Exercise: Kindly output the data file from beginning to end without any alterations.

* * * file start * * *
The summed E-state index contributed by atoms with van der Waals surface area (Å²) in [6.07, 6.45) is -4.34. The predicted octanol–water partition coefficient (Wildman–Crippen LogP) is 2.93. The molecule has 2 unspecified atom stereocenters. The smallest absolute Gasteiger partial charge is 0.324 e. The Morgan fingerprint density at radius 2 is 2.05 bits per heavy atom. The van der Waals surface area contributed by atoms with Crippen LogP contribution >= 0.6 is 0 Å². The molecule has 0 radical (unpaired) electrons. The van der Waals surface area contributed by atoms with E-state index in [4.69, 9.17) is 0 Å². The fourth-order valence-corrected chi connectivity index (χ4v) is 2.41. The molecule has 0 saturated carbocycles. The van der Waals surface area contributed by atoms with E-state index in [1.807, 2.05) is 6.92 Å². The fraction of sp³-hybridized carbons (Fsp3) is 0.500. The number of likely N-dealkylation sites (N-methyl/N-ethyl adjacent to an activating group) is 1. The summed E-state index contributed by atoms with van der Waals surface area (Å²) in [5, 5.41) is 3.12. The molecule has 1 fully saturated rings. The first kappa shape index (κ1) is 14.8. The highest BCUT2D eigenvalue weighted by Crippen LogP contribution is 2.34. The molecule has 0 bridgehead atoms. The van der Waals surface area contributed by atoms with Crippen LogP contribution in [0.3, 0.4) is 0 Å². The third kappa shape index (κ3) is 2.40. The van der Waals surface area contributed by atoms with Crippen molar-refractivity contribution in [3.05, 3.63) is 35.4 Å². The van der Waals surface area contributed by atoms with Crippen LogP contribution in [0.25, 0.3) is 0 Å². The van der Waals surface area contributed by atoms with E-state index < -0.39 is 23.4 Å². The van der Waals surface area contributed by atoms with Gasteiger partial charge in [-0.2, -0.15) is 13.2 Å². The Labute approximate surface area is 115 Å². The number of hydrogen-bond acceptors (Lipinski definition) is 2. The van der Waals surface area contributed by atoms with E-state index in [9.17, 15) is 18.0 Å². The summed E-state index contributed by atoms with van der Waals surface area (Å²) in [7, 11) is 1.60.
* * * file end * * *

The summed E-state index contributed by atoms with van der Waals surface area (Å²) in [6.07, 6.45) is -4.34. The predicted octanol–water partition coefficient (Wildman–Crippen LogP) is 2.93. The molecule has 2 unspecified atom stereocenters. The smallest absolute Gasteiger partial charge is 0.324 e. The Morgan fingerprint density at radius 2 is 2.05 bits per heavy atom. The van der Waals surface area contributed by atoms with Crippen LogP contribution >= 0.6 is 0 Å². The molecule has 0 radical (unpaired) electrons. The van der Waals surface area contributed by atoms with E-state index in [4.69, 9.17) is 0 Å². The fourth-order valence-corrected chi connectivity index (χ4v) is 2.41. The molecule has 0 saturated carbocycles. The van der Waals surface area contributed by atoms with E-state index in [1.807, 2.05) is 6.92 Å². The fraction of sp³-hybridized carbons (Fsp3) is 0.500. The number of likely N-dealkylation sites (N-methyl/N-ethyl adjacent to an activating group) is 1. The summed E-state index contributed by atoms with van der Waals surface area (Å²) in [5, 5.41) is 3.12. The molecule has 1 fully saturated rings. The first kappa shape index (κ1) is 14.8. The highest BCUT2D eigenvalue weighted by Crippen LogP contribution is 2.34. The molecule has 0 bridgehead atoms. The van der Waals surface area contributed by atoms with Crippen LogP contribution in [0.3, 0.4) is 0 Å². The third kappa shape index (κ3) is 2.40. The van der Waals surface area contributed by atoms with Crippen molar-refractivity contribution in [3.05, 3.63) is 35.4 Å². The van der Waals surface area contributed by atoms with Crippen LogP contribution in [0.25, 0.3) is 0 Å². The van der Waals surface area contributed by atoms with E-state index < -0.39 is 23.4 Å². The van der Waals surface area contributed by atoms with Gasteiger partial charge in [-0.2, -0.15) is 13.2 Å². The Labute approximate surface area is 115 Å². The number of hydrogen-bond acceptors (Lipinski definition) is 2. The van der Waals surface area contributed by atoms with E-state index in [9.17, 15) is 18.0 Å². The summed E-state index contributed by atoms with van der Waals surface area (Å²) in [7, 11) is 1.60.